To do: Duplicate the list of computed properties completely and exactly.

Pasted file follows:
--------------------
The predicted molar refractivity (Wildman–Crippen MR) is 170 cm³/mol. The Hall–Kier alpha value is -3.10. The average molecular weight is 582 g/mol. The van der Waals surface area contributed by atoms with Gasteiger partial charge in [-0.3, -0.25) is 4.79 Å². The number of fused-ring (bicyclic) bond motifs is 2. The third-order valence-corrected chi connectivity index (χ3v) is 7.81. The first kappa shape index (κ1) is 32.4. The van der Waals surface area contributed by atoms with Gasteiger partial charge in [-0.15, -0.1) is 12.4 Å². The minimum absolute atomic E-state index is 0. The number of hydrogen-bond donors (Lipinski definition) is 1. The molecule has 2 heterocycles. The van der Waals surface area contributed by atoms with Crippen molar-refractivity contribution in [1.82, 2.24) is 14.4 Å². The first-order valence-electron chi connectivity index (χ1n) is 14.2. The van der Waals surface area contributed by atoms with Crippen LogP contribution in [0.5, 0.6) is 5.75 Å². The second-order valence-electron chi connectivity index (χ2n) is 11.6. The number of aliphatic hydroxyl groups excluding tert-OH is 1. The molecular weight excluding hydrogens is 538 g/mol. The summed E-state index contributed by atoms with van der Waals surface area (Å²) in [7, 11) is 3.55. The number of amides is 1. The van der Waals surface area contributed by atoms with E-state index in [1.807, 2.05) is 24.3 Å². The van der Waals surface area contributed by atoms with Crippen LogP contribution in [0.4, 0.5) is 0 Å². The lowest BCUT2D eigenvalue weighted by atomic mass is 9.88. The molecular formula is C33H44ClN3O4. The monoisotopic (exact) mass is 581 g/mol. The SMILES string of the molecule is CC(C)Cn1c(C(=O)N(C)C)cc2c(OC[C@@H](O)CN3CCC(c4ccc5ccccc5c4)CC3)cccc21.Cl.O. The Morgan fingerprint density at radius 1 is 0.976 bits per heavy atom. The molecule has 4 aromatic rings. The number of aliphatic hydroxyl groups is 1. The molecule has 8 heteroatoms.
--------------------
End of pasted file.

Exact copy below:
The predicted molar refractivity (Wildman–Crippen MR) is 170 cm³/mol. The Hall–Kier alpha value is -3.10. The average molecular weight is 582 g/mol. The van der Waals surface area contributed by atoms with Gasteiger partial charge in [-0.3, -0.25) is 4.79 Å². The number of fused-ring (bicyclic) bond motifs is 2. The third-order valence-corrected chi connectivity index (χ3v) is 7.81. The first kappa shape index (κ1) is 32.4. The van der Waals surface area contributed by atoms with Gasteiger partial charge in [-0.15, -0.1) is 12.4 Å². The minimum absolute atomic E-state index is 0. The number of hydrogen-bond donors (Lipinski definition) is 1. The molecule has 2 heterocycles. The van der Waals surface area contributed by atoms with Crippen molar-refractivity contribution in [1.82, 2.24) is 14.4 Å². The first-order valence-electron chi connectivity index (χ1n) is 14.2. The van der Waals surface area contributed by atoms with Crippen LogP contribution in [0.5, 0.6) is 5.75 Å². The second-order valence-electron chi connectivity index (χ2n) is 11.6. The number of aliphatic hydroxyl groups excluding tert-OH is 1. The molecular weight excluding hydrogens is 538 g/mol. The summed E-state index contributed by atoms with van der Waals surface area (Å²) in [7, 11) is 3.55. The number of amides is 1. The van der Waals surface area contributed by atoms with E-state index in [1.807, 2.05) is 24.3 Å². The van der Waals surface area contributed by atoms with Crippen LogP contribution in [0.4, 0.5) is 0 Å². The lowest BCUT2D eigenvalue weighted by atomic mass is 9.88. The molecular formula is C33H44ClN3O4. The monoisotopic (exact) mass is 581 g/mol. The SMILES string of the molecule is CC(C)Cn1c(C(=O)N(C)C)cc2c(OC[C@@H](O)CN3CCC(c4ccc5ccccc5c4)CC3)cccc21.Cl.O. The Morgan fingerprint density at radius 1 is 0.976 bits per heavy atom. The molecule has 4 aromatic rings. The number of aliphatic hydroxyl groups is 1. The molecule has 8 heteroatoms.